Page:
Bank of Japan's unrealized bond loss widens to $68 billion as yields jump
TOKYO (Kyodo) -- The Bank of Japan's unrealized loss on its government bond holdings increased to about 8.8 trillion yen ($68 billion) at the end of December, after it decided to widen the yield trading band for 10-year Japanese government bonds, Governor Haruhiko Kuroda said Friday.
The loss was roughly 10 times larger than the end of September when it stood at 874.9 billion yen, as government bond yields rose on expectations that the BOJ would tighten its monetary policy.
The revelation underscores the challenge facing the central bank, which owns about half of outstanding state debt to keep borrowing costs at low levels. The unrealized loss does not immediately impact the BOJ as it makes a point of holding government bonds until maturity.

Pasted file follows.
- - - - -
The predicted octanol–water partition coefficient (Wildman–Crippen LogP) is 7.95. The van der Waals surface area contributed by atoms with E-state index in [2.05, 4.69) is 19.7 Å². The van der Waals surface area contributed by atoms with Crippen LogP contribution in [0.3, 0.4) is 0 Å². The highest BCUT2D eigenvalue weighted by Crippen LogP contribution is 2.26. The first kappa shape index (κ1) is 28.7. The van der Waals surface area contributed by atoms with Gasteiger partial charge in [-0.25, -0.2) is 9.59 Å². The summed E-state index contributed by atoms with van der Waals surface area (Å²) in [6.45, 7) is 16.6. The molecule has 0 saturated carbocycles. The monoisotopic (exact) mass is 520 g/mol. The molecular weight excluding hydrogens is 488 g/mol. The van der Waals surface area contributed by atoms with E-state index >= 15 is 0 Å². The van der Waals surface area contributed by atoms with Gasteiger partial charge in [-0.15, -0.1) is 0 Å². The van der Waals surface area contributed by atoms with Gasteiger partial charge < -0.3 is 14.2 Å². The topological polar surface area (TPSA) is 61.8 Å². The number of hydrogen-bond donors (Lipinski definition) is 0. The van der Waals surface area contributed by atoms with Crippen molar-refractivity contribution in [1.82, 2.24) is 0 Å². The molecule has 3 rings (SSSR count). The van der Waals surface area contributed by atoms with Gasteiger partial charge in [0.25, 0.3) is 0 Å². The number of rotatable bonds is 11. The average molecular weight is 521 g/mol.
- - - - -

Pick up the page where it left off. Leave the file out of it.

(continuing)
The market value of the central bank's bond holdings was 555.30 trillion yen at the end of December, compared with a book value of 564.10 trillion yen, Kuroda told a parliamentary session.
The BOJ decided at its December meeting to allow 10-year bonds to trade between minus 0.5 percent and 0.5 percent, wider than the previous range of minus 0.25 percent and 0.25 percent. It has been stepping up bond buying to prevent the benchmark yield from rising above the newly set ceiling.
The trading band expansion was interpreted by financial markets as an effective interest rate hike, despite the BOJ's insistence that it was aimed at fixing distortions in the bond market, not a harbinger of monetary tightening.
The BOJ's balance sheet has swollen after years of aggressive asset purchases to support the economy and achieve its 2 percent inflation target. Analysts expect a tough road ahead for the central bank when it decides to exit from its current accommodative monetary policy.